As medical director of the Sovereign Family Practice clinic in Ada, Dr. Tina Cooper, Chickasaw, knows about the life-threatening illnesses and diseases prevalent among the region’s native population. She also knows that many of these conditions are preventable, and prevention starts at the dinner table.
“I want to help people change their diets. So much of what we take in poisons our bodies and makes chronic conditions worse,” Cooper says. “Traditionally, Native Americans have a lot higher rate of these illnesses. We need to go back to a more natural way of eating. We’d all be healthier,” she says.
Diabetes, obesity, heart disease and hypertension were not health issues for indigenous people before Europeans settled the continent. As they adopted a more European-based diet, American Indians also experienced the same health problems. Today, Americans Indians show a much higher rate of such diseases and conditions than rates seen in the general population.
“This is all due to our diets – all those carbohydrates and corn syrup, which is particularly bad,” Cooper says. “We’re eating a lot more fatty foods than we used to. It’s easy and convenient. A lot of times, it can even be cheaper.”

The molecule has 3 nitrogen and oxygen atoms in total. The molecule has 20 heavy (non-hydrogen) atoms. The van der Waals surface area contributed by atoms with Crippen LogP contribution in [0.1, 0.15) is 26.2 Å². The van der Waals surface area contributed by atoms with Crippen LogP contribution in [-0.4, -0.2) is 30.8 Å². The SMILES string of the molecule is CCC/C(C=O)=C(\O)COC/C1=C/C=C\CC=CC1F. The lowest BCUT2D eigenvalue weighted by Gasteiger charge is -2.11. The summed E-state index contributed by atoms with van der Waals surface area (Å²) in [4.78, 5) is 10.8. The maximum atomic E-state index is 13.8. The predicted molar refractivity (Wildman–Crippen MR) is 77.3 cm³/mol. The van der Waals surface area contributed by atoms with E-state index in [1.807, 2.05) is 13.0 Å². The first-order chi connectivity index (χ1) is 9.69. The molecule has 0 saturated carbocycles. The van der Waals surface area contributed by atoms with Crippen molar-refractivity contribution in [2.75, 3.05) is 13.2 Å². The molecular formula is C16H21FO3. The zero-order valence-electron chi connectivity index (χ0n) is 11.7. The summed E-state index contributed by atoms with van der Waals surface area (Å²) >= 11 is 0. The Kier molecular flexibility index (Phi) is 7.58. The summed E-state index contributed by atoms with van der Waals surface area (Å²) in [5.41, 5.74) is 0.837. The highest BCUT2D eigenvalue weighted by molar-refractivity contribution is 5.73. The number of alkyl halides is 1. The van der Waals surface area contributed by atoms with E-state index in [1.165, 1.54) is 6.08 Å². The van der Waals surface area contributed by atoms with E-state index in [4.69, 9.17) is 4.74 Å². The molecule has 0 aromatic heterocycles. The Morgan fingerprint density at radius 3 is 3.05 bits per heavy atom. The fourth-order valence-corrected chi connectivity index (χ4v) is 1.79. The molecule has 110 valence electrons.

Cooper’s is a teaching mission. Like many of her colleagues, she works one-on-one with her patients to educate them about good nutrition. There are larger, community-focused campaigns, but the personal approach is also effective. She starts with the basics.[pullquote]“Traditionally, Native Americans have a lot higher rate of these illnesses. We need to go back to a more natural way of eating. We’d all be healthier,”[/pullquote]
“We should all be eating more vegetables and fruits, particularly fresh and frozen because they’ve got a lot more nutrients in them,” she says.
That corn syrup? It’s a major sweetener for many soft drinks and largely should be avoided.
Cooper has other tips for greater nutrition awareness: Add more color and texture to a boring plate and pack healthy lunches for children to get them started early on the path of good eating.
The Chickasaw Nation recently celebrated the opening of the Sovereign Medical Clinic in Norman to better serve the Chickasaw tribe’s members as well as those from other Indian nations. But Cooper’s message extends beyond the walls of even the latest health care technologies and systems.
“It’s not just in the doctor’s office that we’re trying to do this,” she says.